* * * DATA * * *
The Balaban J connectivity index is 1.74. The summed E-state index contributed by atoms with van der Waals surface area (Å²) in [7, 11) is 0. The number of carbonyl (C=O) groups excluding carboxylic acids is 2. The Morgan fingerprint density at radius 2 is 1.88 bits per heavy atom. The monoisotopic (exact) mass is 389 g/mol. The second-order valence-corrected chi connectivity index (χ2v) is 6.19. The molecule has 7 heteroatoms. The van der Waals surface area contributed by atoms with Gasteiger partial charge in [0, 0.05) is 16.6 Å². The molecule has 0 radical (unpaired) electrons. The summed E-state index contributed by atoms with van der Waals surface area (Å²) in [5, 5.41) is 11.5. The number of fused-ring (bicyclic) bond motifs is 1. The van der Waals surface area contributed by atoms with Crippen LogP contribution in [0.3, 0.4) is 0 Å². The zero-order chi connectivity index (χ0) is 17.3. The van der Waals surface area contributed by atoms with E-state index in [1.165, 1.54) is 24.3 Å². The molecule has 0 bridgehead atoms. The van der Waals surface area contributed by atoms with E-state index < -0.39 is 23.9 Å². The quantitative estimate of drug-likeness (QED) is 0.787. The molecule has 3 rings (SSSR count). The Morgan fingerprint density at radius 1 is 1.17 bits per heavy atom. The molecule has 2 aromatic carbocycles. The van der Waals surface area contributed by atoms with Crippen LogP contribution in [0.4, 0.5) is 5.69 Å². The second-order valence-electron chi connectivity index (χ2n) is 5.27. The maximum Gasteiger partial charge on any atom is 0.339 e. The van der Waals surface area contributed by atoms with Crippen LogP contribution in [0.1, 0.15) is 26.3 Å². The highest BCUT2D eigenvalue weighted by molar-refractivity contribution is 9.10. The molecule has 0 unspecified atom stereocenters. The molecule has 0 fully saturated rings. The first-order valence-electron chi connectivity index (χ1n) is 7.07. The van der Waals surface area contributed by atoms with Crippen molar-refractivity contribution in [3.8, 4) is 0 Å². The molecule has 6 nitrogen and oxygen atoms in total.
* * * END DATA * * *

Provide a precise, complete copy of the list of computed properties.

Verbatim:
The Balaban J connectivity index is 1.74. The summed E-state index contributed by atoms with van der Waals surface area (Å²) in [7, 11) is 0. The number of carbonyl (C=O) groups excluding carboxylic acids is 2. The Morgan fingerprint density at radius 2 is 1.88 bits per heavy atom. The monoisotopic (exact) mass is 389 g/mol. The second-order valence-corrected chi connectivity index (χ2v) is 6.19. The molecule has 7 heteroatoms. The van der Waals surface area contributed by atoms with Gasteiger partial charge in [0, 0.05) is 16.6 Å². The molecule has 0 radical (unpaired) electrons. The summed E-state index contributed by atoms with van der Waals surface area (Å²) in [5, 5.41) is 11.5. The number of fused-ring (bicyclic) bond motifs is 1. The van der Waals surface area contributed by atoms with Crippen LogP contribution in [0.3, 0.4) is 0 Å². The zero-order chi connectivity index (χ0) is 17.3. The van der Waals surface area contributed by atoms with E-state index in [1.165, 1.54) is 24.3 Å². The molecule has 0 bridgehead atoms. The van der Waals surface area contributed by atoms with E-state index < -0.39 is 23.9 Å². The quantitative estimate of drug-likeness (QED) is 0.787. The molecule has 3 rings (SSSR count). The Morgan fingerprint density at radius 1 is 1.17 bits per heavy atom. The molecule has 2 aromatic carbocycles. The van der Waals surface area contributed by atoms with Crippen LogP contribution in [0.4, 0.5) is 5.69 Å². The second-order valence-electron chi connectivity index (χ2n) is 5.27. The maximum Gasteiger partial charge on any atom is 0.339 e. The van der Waals surface area contributed by atoms with Crippen LogP contribution in [0.1, 0.15) is 26.3 Å². The highest BCUT2D eigenvalue weighted by molar-refractivity contribution is 9.10. The molecule has 0 unspecified atom stereocenters. The molecule has 0 fully saturated rings. The first-order valence-electron chi connectivity index (χ1n) is 7.07. The van der Waals surface area contributed by atoms with Crippen molar-refractivity contribution in [3.8, 4) is 0 Å². The molecule has 6 nitrogen and oxygen atoms in total.